Naturwissenschaften

, Volume 91, Issue 5, pp 224–227 | Cite as

Fine colour discrimination requires differential conditioning in bumblebees

Short Communication

Abstract

Accurate recognition requires that visual systems must be able to discriminate between target and distractor stimuli. Flowers are learned and recognised by bees using visual cues including colour and shape. We investigated whether bees were able to learn to discriminate between colours differently depending upon absolute or differential conditioning. For absolute conditioning bees were rewarded with sucrose solution for visits to target flowers. When distractor stimuli were subsequently presented, a high level of discrimination was observed if there was a perceptually large colour distance separating distractors and targets, but for a perceptually small colour distance the bees generalised and did not discriminate between stimuli. When provided with differential conditioning where both target and distractors were present, the bees learnt to discriminate stimuli separated by a perceptually small colour distance. This shows that for bees to learn fine colour discrimination tasks it is important to use differential conditioning. The findings are discussed within the context of the necessity for plants to produce distinctive flower colours.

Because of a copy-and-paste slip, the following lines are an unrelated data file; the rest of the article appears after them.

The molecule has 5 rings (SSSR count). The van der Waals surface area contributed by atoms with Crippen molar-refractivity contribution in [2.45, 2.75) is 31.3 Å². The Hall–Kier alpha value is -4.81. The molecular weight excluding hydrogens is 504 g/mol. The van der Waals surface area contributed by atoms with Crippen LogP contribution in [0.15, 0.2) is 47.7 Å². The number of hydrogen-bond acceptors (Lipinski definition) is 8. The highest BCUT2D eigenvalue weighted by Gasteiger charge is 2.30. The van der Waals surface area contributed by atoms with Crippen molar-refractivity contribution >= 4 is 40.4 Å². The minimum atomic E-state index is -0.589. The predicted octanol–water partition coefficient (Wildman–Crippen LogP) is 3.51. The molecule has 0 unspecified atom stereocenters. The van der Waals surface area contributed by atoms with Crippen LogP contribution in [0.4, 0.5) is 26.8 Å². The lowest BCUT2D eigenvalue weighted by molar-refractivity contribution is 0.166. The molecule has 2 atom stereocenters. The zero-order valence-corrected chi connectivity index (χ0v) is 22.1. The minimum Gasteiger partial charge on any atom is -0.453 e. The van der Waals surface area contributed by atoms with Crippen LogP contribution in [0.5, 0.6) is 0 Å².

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Copyright information

© Springer-Verlag 2004

Authors and Affiliations

  1. 1.Zoologie II, BiozentrumUniversität WürzburgWürzburgGermany
  2. 2.School of Orthoptics, Faculty of Health SciencesLa Trobe UniversityBundooraAustralia
  3. 3.Biological SciencesQueen Mary, University of LondonLondonUK

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